My creative process all starts with drawing. I believe that a painting, print or photograph can only really work if the initial drawing has a strong composition, so I spend a lot of time walking, drawing, searching for compositions on the marshes, footpaths and in the lanes around the Waveney Valley. I don’t often encounter other people when I am out and about but I am intrigued by the generations of people who will have walked and perhaps drawn in the same space as me. There are echoes of the past everywhere in the landscape, holloways, paths that have been created by people or subtle tracks made by hares finding the quickest route through a hedge or across a field. The impact of human activity can be heavy handed like the route of an old train line across a marsh or subtle, like the replanting of field hedgerows with Blackthorn, Hawthorn, Sloe but excluding Spindleberry. It’s always a joy to discover a vibrant Spindleberry with it’s bright orange berry encased in a bright pink pod. I love colour. This may be obvious from one look at my work but there really are the most intense flashes of colour out in what at first glance looks like a green/brown marshland. From the Campion along the side of the road in the spring, Dogwood sprouting in the hedgerows, bright red Holly berries to the intense blueish purple of ripe Sloes, the heavy red/brown of the soil and the bright skies reflected in puddles in the lanes.
My collected drawings stay in my sketchbooks as memories, springboards for paintings, prints and photographs. A series of drawings may make up a solo exhibition of large vibrant paintings or a selection of linoprints. I am constantly experimenting with colour and how colours react to each other to create vibrant colour filled artworks.
The Silver Lining collection of paintings is a highly personal series of moments of joy captured in a photograph and then translated into a small oil painting. The slow, meditative method of drawing and then colour mixing to create more realistic works gives me the time I need to process and deeply connect with these moments which have at times been very fleeting amongst family challenges whilst caring for my young son for many years through his cancer treatment.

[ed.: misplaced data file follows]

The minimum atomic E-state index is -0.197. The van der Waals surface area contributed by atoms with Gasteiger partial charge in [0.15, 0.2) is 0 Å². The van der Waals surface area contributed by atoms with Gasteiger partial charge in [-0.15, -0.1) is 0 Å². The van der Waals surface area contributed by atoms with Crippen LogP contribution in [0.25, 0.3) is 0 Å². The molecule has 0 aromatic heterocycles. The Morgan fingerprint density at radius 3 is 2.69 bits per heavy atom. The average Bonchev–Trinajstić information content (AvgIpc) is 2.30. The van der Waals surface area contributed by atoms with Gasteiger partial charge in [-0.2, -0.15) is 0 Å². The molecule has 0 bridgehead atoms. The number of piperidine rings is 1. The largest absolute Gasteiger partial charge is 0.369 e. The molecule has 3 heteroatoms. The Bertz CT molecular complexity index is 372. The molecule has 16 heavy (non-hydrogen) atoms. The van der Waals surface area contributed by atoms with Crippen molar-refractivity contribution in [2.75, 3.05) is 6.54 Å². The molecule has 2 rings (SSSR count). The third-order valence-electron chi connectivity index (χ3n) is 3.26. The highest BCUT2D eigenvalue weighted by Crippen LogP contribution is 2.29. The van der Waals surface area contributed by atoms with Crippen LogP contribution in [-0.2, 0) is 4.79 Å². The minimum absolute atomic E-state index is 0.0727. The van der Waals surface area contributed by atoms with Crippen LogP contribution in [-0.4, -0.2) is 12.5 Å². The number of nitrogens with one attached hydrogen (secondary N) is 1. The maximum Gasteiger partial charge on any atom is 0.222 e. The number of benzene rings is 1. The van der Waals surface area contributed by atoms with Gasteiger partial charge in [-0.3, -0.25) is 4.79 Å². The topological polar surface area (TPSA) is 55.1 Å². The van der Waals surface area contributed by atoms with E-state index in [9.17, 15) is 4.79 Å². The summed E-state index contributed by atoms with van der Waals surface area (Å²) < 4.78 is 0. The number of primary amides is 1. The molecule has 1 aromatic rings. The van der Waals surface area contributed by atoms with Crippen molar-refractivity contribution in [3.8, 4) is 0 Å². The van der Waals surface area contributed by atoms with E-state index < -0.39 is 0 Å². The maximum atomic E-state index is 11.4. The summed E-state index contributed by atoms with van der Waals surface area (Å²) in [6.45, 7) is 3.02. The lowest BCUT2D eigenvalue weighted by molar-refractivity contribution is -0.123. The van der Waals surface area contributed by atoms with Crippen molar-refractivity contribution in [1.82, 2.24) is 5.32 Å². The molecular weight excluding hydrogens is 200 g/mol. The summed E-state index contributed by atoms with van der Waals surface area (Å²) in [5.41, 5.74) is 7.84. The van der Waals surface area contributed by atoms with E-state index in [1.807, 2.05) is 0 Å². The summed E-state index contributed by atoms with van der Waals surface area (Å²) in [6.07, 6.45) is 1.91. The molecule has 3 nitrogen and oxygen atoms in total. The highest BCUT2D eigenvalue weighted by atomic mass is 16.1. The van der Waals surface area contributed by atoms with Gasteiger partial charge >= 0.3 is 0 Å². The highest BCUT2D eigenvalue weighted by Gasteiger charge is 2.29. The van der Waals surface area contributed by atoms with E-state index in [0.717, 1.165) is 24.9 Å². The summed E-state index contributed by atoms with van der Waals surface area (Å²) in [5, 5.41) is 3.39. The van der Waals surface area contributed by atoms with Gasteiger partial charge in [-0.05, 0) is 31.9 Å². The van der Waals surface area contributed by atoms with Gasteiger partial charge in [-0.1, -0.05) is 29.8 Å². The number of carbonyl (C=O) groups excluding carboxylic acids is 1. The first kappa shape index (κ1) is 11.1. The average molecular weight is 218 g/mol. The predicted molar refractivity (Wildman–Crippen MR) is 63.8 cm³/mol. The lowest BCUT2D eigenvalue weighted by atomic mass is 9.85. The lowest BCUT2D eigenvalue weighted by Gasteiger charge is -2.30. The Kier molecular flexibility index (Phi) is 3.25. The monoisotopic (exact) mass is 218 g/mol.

Heartwood Series of Photographs. I have always taken photographs, when I was 10 I was given my grandad’s old Brownie camera and then got a secondhand Olympus SLR, I remember taken the film to Boots the Chemist to have the pictures developed! Since then I have always had a camera, getting a Fuji Finepix in the late 90s and then as mobile phones started to have a camera incorporated I now have an iPhone to hand daily. My photographs started off being about landscape, colour, texture and over the years I have used my camera as an aide memoir and quick way of tracking my painting progress. I often take a picture of a painting at various stages throughout its creation. In 2021 I created an immersive, environmental exhibition in 3 acres of gardens and woodlands in South Norfolk. I spent 6 months immersed in the landscape experimenting with light effects at night and created a series of 14 photographs called Heartwood which capture the trees painted with light, echoing the vibrant colour I use in my paintings.
This work can be very solitary, I split my time between painting, printmaking, running workshops and curating exhibitions. All of which feed into each other and inspire my practise. I exhibit across the UK and have work in permanent collections.
Sarah Cannell, Painter.